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Should Compensated Surrogacy Be Permitted or Prohibited?

By Cornell Law School. International Human Rights Policy Advocacy Clinic and Delhi National Law University

Abstract

Surrogacy provides a way for infertile people, as well as same-sex couples and single individuals, to become parents. Surrogacy is permitted in most states in the United States. In New York, however, surrogacy contracts are void and unenforceable according to a 1992 law. The Child-Parent Security Act of 2017 (the CPSA) would repeal this prohibition, make surrogacy agreements enforceable, and permit surrogates to be compensated for the gestational care they provide. In this report, we review the landscape of state laws in the United States, laws around the world, moral concerns that led to the adoption of the current New York law, and international human rights considerations that are relevant to evaluating the CPSA. Based on this review, we support the CPSA and suggest some possible additional protections based on practices in other jurisdictions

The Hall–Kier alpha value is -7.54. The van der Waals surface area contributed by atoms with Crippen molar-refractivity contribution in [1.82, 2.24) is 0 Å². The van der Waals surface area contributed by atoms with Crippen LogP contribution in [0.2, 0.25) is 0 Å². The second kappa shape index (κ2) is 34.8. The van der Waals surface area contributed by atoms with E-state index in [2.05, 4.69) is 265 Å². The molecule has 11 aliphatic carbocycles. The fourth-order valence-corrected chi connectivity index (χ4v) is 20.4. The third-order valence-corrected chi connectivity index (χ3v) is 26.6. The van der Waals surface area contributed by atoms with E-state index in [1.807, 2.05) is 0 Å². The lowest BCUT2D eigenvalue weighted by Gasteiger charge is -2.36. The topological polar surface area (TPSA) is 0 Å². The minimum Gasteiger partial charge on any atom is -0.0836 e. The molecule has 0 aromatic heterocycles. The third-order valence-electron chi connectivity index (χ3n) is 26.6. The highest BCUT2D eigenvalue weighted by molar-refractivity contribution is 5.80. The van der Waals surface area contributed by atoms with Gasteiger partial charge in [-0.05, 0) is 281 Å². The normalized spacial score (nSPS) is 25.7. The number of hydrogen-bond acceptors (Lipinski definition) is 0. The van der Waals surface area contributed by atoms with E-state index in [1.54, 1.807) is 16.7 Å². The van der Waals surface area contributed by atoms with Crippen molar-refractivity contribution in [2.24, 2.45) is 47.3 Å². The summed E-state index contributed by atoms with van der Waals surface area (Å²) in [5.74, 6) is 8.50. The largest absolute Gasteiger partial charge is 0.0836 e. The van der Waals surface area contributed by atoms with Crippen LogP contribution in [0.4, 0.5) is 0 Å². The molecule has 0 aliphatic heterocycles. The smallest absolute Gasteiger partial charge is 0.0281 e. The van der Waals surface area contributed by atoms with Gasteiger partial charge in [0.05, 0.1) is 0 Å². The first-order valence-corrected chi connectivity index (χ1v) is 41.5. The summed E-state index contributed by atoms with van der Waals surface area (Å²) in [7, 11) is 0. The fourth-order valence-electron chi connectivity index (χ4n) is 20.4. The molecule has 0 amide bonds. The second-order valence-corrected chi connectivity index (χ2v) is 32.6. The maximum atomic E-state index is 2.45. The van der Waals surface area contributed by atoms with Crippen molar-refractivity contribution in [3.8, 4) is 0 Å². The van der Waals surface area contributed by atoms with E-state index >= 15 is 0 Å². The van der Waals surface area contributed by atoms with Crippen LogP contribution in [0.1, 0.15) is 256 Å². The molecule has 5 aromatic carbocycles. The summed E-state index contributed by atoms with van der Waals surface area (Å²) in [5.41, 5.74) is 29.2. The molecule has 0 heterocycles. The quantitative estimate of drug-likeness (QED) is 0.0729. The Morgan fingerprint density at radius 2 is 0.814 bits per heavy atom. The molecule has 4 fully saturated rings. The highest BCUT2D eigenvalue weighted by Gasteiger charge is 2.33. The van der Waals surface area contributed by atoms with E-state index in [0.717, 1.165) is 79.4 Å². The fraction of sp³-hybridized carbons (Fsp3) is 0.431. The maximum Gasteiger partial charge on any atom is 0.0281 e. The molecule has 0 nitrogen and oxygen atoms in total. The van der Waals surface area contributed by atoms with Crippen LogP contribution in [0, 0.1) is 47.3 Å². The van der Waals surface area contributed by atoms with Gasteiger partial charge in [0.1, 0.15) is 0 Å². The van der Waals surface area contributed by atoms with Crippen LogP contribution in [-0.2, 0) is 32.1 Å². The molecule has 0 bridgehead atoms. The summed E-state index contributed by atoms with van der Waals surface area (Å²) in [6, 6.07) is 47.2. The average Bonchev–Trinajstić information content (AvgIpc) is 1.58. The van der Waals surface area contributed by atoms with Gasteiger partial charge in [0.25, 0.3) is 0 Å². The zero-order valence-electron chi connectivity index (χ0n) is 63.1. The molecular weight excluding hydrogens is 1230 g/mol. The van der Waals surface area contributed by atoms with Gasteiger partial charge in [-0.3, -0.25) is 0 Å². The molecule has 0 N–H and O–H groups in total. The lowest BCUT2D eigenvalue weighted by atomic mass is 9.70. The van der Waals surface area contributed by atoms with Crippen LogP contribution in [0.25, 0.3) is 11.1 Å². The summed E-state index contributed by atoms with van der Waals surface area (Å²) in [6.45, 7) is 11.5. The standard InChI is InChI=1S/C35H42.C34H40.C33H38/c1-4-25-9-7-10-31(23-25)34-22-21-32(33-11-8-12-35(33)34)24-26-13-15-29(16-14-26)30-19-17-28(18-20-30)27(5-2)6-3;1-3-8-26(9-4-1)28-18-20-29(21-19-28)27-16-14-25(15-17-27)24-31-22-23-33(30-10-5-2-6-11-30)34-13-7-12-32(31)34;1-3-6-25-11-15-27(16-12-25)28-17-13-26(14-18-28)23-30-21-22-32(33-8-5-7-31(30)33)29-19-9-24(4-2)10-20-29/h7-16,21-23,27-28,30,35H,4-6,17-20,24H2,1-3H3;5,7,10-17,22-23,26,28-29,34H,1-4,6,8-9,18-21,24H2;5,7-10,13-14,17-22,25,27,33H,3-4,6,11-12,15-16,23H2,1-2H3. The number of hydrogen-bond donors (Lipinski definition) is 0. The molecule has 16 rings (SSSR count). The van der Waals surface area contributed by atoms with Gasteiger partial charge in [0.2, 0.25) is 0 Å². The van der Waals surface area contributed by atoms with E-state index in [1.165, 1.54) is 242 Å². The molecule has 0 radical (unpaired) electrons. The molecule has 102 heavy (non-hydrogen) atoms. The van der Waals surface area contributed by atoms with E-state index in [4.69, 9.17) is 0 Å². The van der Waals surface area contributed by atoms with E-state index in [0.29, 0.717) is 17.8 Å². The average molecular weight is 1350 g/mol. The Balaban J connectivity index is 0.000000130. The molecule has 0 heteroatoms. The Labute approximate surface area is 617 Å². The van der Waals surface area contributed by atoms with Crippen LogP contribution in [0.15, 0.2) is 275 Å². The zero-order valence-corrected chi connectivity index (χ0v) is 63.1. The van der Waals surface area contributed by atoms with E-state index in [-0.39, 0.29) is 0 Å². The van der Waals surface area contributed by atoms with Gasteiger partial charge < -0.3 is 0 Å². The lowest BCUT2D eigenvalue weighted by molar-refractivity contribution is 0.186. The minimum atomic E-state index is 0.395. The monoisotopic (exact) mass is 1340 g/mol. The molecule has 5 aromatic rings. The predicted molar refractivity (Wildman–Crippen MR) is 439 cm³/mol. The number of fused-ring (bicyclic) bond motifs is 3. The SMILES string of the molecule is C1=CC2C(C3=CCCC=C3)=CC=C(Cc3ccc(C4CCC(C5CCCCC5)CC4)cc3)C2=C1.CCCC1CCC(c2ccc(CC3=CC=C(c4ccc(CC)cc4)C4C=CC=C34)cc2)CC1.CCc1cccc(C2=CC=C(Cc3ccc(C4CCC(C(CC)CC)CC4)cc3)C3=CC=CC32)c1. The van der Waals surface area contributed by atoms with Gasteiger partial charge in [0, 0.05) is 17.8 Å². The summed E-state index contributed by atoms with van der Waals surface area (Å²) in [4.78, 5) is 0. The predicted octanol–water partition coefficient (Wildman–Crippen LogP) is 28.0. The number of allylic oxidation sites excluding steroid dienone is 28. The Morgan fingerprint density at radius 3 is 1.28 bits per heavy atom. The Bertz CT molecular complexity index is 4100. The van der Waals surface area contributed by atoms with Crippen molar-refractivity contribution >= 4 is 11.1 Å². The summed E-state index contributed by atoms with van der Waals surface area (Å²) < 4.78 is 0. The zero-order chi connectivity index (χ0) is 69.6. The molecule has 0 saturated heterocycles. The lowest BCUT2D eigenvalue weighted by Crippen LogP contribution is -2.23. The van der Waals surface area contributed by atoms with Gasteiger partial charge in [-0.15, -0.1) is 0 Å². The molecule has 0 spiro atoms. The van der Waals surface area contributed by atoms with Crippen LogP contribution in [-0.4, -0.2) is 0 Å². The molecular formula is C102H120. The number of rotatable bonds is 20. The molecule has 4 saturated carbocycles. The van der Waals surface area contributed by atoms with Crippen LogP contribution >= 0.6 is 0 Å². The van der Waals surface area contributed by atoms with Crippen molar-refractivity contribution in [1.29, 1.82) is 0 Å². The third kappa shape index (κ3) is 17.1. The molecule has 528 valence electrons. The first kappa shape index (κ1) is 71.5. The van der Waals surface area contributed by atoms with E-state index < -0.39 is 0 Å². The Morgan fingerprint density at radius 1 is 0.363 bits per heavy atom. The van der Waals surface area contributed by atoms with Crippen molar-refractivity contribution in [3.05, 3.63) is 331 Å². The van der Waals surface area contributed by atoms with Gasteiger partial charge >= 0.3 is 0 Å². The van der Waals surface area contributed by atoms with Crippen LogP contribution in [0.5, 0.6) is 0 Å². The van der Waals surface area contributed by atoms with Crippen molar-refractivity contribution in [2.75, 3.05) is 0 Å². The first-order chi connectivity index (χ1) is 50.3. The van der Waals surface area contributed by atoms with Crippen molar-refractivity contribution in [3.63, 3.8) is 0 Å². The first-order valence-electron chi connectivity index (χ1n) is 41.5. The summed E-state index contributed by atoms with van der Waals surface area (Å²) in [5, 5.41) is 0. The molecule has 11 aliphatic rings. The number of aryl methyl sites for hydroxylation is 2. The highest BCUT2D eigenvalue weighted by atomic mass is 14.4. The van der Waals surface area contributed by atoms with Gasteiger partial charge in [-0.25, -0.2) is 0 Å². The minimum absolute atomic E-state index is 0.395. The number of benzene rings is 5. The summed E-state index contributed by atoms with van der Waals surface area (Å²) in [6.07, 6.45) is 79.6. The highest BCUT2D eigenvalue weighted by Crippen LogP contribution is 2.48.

Topics: Surrogate motherhood, Surrogacy, New York Child-Parent Security Act of 2017, Family Law
Publisher: Scholarship@Cornell Law: A Digital Repository
Year: 2017
OAI identifier: oai:scholarship.law.cornell.edu:facpub-2685
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